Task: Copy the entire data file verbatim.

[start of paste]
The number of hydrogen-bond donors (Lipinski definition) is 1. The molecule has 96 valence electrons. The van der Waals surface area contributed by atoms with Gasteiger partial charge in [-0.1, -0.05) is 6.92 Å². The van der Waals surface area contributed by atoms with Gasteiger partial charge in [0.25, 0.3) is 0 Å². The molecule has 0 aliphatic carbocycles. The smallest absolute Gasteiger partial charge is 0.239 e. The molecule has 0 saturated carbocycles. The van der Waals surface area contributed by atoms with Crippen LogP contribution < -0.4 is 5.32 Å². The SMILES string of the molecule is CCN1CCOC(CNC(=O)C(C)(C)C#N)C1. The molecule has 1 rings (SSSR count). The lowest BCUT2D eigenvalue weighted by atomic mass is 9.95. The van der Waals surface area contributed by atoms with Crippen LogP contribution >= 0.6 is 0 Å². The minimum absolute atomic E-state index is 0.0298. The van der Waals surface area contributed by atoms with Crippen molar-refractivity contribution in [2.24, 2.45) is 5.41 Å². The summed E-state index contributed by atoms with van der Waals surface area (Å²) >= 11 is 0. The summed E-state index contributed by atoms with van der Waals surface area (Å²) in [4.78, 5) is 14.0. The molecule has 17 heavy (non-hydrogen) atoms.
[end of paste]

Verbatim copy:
The number of hydrogen-bond donors (Lipinski definition) is 1. The molecule has 96 valence electrons. The van der Waals surface area contributed by atoms with Gasteiger partial charge in [-0.1, -0.05) is 6.92 Å². The van der Waals surface area contributed by atoms with Gasteiger partial charge in [0.25, 0.3) is 0 Å². The molecule has 0 aliphatic carbocycles. The smallest absolute Gasteiger partial charge is 0.239 e. The molecule has 0 saturated carbocycles. The van der Waals surface area contributed by atoms with Crippen LogP contribution < -0.4 is 5.32 Å². The SMILES string of the molecule is CCN1CCOC(CNC(=O)C(C)(C)C#N)C1. The molecule has 1 rings (SSSR count). The lowest BCUT2D eigenvalue weighted by atomic mass is 9.95. The van der Waals surface area contributed by atoms with Crippen LogP contribution >= 0.6 is 0 Å². The minimum absolute atomic E-state index is 0.0298. The van der Waals surface area contributed by atoms with Crippen molar-refractivity contribution in [2.24, 2.45) is 5.41 Å². The summed E-state index contributed by atoms with van der Waals surface area (Å²) >= 11 is 0. The summed E-state index contributed by atoms with van der Waals surface area (Å²) in [4.78, 5) is 14.0. The molecule has 17 heavy (non-hydrogen) atoms.